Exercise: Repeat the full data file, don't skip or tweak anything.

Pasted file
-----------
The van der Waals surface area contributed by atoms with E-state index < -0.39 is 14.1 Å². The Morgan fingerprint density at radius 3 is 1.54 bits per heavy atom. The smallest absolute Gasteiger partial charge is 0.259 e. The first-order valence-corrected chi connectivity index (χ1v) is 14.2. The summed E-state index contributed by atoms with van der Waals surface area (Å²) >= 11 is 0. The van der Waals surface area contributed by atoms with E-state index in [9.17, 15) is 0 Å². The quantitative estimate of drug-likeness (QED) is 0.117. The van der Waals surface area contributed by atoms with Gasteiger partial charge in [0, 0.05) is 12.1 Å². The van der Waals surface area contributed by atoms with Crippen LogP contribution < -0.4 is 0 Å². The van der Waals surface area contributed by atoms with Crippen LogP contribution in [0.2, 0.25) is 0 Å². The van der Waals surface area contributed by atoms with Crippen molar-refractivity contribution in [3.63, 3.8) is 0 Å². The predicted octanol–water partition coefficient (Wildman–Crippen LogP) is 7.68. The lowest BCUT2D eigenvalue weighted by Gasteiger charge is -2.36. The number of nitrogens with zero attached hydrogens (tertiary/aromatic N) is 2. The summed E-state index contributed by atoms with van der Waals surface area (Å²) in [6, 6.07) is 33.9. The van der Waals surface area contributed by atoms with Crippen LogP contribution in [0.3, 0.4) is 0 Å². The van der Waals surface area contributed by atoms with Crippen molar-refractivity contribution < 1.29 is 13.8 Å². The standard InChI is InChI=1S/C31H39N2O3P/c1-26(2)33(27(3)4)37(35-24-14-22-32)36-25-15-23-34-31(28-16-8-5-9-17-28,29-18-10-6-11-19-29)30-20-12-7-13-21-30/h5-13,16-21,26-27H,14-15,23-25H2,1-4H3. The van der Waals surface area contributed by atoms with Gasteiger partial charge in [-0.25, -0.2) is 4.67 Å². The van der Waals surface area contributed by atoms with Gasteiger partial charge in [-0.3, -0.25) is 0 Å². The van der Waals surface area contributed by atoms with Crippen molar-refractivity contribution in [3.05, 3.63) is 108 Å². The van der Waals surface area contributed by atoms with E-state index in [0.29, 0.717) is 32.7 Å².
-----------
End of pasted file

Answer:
The van der Waals surface area contributed by atoms with E-state index < -0.39 is 14.1 Å². The Morgan fingerprint density at radius 3 is 1.54 bits per heavy atom. The smallest absolute Gasteiger partial charge is 0.259 e. The first-order valence-corrected chi connectivity index (χ1v) is 14.2. The summed E-state index contributed by atoms with van der Waals surface area (Å²) >= 11 is 0. The van der Waals surface area contributed by atoms with E-state index in [9.17, 15) is 0 Å². The quantitative estimate of drug-likeness (QED) is 0.117. The van der Waals surface area contributed by atoms with Gasteiger partial charge in [0, 0.05) is 12.1 Å². The van der Waals surface area contributed by atoms with Crippen LogP contribution < -0.4 is 0 Å². The van der Waals surface area contributed by atoms with Crippen LogP contribution in [0.2, 0.25) is 0 Å². The van der Waals surface area contributed by atoms with Crippen molar-refractivity contribution in [3.63, 3.8) is 0 Å². The predicted octanol–water partition coefficient (Wildman–Crippen LogP) is 7.68. The lowest BCUT2D eigenvalue weighted by Gasteiger charge is -2.36. The number of nitrogens with zero attached hydrogens (tertiary/aromatic N) is 2. The summed E-state index contributed by atoms with van der Waals surface area (Å²) in [6, 6.07) is 33.9. The van der Waals surface area contributed by atoms with Crippen LogP contribution in [0.3, 0.4) is 0 Å². The van der Waals surface area contributed by atoms with Crippen molar-refractivity contribution < 1.29 is 13.8 Å². The standard InChI is InChI=1S/C31H39N2O3P/c1-26(2)33(27(3)4)37(35-24-14-22-32)36-25-15-23-34-31(28-16-8-5-9-17-28,29-18-10-6-11-19-29)30-20-12-7-13-21-30/h5-13,16-21,26-27H,14-15,23-25H2,1-4H3. The van der Waals surface area contributed by atoms with Gasteiger partial charge in [-0.25, -0.2) is 4.67 Å². The van der Waals surface area contributed by atoms with Gasteiger partial charge in [-0.3, -0.25) is 0 Å². The van der Waals surface area contributed by atoms with Crippen molar-refractivity contribution in [3.05, 3.63) is 108 Å². The van der Waals surface area contributed by atoms with E-state index in [0.29, 0.717) is 32.7 Å².